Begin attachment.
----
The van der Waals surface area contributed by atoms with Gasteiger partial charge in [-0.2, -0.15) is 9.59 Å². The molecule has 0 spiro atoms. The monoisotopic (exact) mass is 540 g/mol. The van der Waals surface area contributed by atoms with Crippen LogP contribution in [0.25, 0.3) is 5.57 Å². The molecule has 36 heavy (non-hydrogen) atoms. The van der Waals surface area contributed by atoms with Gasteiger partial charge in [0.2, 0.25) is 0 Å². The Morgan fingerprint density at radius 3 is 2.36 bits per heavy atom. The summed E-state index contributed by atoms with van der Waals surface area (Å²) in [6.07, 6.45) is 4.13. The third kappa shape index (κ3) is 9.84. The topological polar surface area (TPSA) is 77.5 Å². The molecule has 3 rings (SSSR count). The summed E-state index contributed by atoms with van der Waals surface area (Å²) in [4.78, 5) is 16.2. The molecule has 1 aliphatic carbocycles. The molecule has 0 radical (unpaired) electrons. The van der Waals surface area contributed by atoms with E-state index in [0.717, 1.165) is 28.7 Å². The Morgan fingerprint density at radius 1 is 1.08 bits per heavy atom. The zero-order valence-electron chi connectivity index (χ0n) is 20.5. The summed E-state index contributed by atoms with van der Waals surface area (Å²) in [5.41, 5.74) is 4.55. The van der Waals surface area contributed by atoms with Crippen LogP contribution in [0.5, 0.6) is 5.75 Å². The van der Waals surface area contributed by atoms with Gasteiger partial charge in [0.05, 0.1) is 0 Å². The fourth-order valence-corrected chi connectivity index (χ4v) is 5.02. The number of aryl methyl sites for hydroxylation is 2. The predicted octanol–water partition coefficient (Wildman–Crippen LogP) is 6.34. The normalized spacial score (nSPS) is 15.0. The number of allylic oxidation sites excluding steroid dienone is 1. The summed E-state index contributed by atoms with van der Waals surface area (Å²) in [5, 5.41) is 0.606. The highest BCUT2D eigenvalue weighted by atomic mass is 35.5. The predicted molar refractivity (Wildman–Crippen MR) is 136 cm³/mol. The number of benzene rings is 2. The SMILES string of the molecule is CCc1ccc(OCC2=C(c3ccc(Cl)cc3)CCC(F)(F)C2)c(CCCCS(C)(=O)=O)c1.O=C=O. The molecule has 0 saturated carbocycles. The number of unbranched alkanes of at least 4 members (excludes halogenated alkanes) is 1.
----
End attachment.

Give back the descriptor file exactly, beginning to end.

The van der Waals surface area contributed by atoms with Gasteiger partial charge in [-0.2, -0.15) is 9.59 Å². The molecule has 0 spiro atoms. The monoisotopic (exact) mass is 540 g/mol. The van der Waals surface area contributed by atoms with Crippen LogP contribution in [0.25, 0.3) is 5.57 Å². The molecule has 36 heavy (non-hydrogen) atoms. The van der Waals surface area contributed by atoms with Gasteiger partial charge in [0.2, 0.25) is 0 Å². The Morgan fingerprint density at radius 3 is 2.36 bits per heavy atom. The summed E-state index contributed by atoms with van der Waals surface area (Å²) in [6.07, 6.45) is 4.13. The third kappa shape index (κ3) is 9.84. The topological polar surface area (TPSA) is 77.5 Å². The molecule has 3 rings (SSSR count). The summed E-state index contributed by atoms with van der Waals surface area (Å²) in [4.78, 5) is 16.2. The molecule has 1 aliphatic carbocycles. The molecule has 0 radical (unpaired) electrons. The van der Waals surface area contributed by atoms with E-state index in [0.717, 1.165) is 28.7 Å². The Morgan fingerprint density at radius 1 is 1.08 bits per heavy atom. The zero-order valence-electron chi connectivity index (χ0n) is 20.5. The summed E-state index contributed by atoms with van der Waals surface area (Å²) in [5.41, 5.74) is 4.55. The van der Waals surface area contributed by atoms with Crippen LogP contribution in [0.5, 0.6) is 5.75 Å². The van der Waals surface area contributed by atoms with Gasteiger partial charge in [0.05, 0.1) is 0 Å². The fourth-order valence-corrected chi connectivity index (χ4v) is 5.02. The number of aryl methyl sites for hydroxylation is 2. The predicted octanol–water partition coefficient (Wildman–Crippen LogP) is 6.34. The normalized spacial score (nSPS) is 15.0. The number of allylic oxidation sites excluding steroid dienone is 1. The summed E-state index contributed by atoms with van der Waals surface area (Å²) in [5, 5.41) is 0.606. The highest BCUT2D eigenvalue weighted by atomic mass is 35.5. The predicted molar refractivity (Wildman–Crippen MR) is 136 cm³/mol. The number of benzene rings is 2. The SMILES string of the molecule is CCc1ccc(OCC2=C(c3ccc(Cl)cc3)CCC(F)(F)C2)c(CCCCS(C)(=O)=O)c1.O=C=O. The molecule has 0 saturated carbocycles. The number of unbranched alkanes of at least 4 members (excludes halogenated alkanes) is 1.